Let's add to this complexity the additional problems as to what constitutes being forced into participation in something that is religiously reprehensible for a business owner. Two cases in point: a Colorado judge recently forced a bakery to bake a wedding cake for a gay couple after the owner refused to do so because same-sex marriage was against his religious convictions. One detail that needs to be mentioned is that he told the couple he would bake cakes for them for any other event, just not a wedding. We must not forget that in the church not all rituals are created equal. A wedding in the Catholic Church is a sacrament. A wedding anniversary celebration is not.
The second case involves a photographer who was told by the Supreme Court of New Mexico that she could not deny photographing a same-sex wedding even though she refused based on her belief that in so doing it would appear she endorsed same-sex marriage.
There are several issues here that need to be untangled. As with Hobby Lobby, should these individual businesses be allowed to discriminate based on their religious convictions or is tolerance the price of doing business in a pluralistic (a.k.a fragmented) society? Is there a boundary to be drawn in reference to the extent of participation in an event which one finds religiously repugnant? In other words, is it one thing to bake a cake for a same-sex wedding where the baker does not have to participate and be present for the wedding, and a photographer who must be present at the ceremony and the reception?
To cite another example, a friend of mine had a father who became a professional photographer in retirement. On several occasions he was asked to take nude photographs of people. He refused on moral and religious grounds. Should he have been forced to photograph naked people, some of whom wanted to be photographed while involved in, shall we say, interesting acts? Where are the boundaries between respecting the religious convictions of those who offer goods and services and protecting people from organized discrimination? These are questions that defy simple solutions.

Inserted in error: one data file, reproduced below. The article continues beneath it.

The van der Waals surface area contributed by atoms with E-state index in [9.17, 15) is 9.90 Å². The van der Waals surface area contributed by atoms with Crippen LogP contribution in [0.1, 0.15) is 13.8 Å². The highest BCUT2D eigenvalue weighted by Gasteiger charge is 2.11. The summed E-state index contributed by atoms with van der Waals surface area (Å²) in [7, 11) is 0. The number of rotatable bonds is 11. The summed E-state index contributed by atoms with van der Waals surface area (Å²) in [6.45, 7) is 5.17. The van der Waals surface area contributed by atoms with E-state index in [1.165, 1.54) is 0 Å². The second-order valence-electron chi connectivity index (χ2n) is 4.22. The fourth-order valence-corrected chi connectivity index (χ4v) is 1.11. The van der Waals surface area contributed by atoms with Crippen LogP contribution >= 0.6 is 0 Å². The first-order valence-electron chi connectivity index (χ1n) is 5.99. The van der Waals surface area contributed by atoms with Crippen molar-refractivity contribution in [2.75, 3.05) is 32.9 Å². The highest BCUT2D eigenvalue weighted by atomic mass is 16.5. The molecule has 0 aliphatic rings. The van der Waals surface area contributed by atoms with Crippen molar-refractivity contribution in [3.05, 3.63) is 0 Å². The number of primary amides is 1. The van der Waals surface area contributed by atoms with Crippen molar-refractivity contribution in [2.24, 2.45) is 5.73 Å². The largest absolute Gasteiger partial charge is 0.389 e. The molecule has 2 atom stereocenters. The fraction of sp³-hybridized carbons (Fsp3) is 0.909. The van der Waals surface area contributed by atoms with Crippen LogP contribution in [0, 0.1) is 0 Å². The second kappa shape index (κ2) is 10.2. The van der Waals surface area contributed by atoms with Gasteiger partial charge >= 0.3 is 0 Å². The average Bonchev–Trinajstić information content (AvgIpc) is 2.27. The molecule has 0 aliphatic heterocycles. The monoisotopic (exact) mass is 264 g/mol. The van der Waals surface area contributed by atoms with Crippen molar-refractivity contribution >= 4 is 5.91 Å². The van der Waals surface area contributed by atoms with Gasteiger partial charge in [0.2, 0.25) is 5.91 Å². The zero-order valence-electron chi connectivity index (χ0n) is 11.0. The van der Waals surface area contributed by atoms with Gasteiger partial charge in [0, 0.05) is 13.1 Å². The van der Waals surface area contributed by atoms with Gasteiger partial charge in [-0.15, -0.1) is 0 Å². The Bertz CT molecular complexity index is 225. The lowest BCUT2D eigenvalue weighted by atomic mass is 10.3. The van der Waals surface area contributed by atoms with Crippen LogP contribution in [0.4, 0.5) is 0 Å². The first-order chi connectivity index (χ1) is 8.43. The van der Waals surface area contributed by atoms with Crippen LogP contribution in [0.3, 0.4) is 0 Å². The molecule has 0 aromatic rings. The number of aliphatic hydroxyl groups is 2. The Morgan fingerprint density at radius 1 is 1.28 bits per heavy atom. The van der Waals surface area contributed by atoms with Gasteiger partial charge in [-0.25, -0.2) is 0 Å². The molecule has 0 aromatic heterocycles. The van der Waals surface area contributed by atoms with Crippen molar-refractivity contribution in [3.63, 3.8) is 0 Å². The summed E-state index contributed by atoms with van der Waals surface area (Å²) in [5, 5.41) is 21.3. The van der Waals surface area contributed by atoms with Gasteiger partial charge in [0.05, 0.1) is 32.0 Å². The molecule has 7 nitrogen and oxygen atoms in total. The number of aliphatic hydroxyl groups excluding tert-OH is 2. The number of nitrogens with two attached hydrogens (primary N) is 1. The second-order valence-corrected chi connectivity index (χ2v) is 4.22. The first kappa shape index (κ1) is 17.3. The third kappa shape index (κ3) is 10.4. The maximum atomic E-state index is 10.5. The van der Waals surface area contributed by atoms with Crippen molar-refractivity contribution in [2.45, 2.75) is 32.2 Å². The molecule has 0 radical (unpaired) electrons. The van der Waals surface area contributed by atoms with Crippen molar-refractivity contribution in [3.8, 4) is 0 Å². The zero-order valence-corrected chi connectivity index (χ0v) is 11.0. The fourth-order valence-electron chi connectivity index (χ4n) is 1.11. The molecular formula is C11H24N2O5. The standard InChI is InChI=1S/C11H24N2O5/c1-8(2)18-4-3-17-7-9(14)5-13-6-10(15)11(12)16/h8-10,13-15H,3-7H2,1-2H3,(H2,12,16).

And then there is the whole matter of why anyone would even want to do business with a company that publicly rejects their lifestyle. Andrew Sullivan, who is gay, writes,
I would never want to coerce any fundamentalist to provide services for my wedding-- or anything else for that matter-- if it made them in any way uncomfortable. The idea of suing these businesses to force them to provide services they are clearly uncomfortable providing is anathema to me. I think it should be repellent to the gay rights movement as well.Laws should not be made that systematically discriminate against any group of people, but at the same time, the American people have the freedom to let businesses know of their support or opposition to their views and business policies. How we walk this tightrope between tolerance in a society where people do not share the same convictions is not always a slam-dunk. Not allowing systematic legal discrimination, while respecting the freedom of religious institutions to discriminate based on their theological and social views (and as I said, we do allow for that) is not always easy to navigate. In some cases the answer is clear, but not always. And asking what Jesus would do is most of the time not very helpful. To ask whether or not Jesus would bake a wedding cake for a gay couple is as anachronistically absurd as asking if he would do a photo shoot for a nudist family reunion. I surely cannot be the only one who notices that every time someone asks the WWJD question, Jesus always ends up doing what the person asking the question thinks he would do-- Gee, surprise, surprise? These are difficult questions indeed, but let us stop manipulating Jesus making him the poster boy to serve our liberal or conservative agendas.
Of course, for me as a pastor the questions that occupy me front and center are not these, though they are important. I am more centrally focused on how the church I am privileged to serve as pastor can bear witness to the hospitable, reconciling, and transforming grace of the gospel of Jesus Christ to all persons.
I surely do not assume I have offered the definitive word on this matter. I would like to hear your thoughts. Vigorous and rigorous discussion on important issues is absolutely necessary. Please feel free to comment.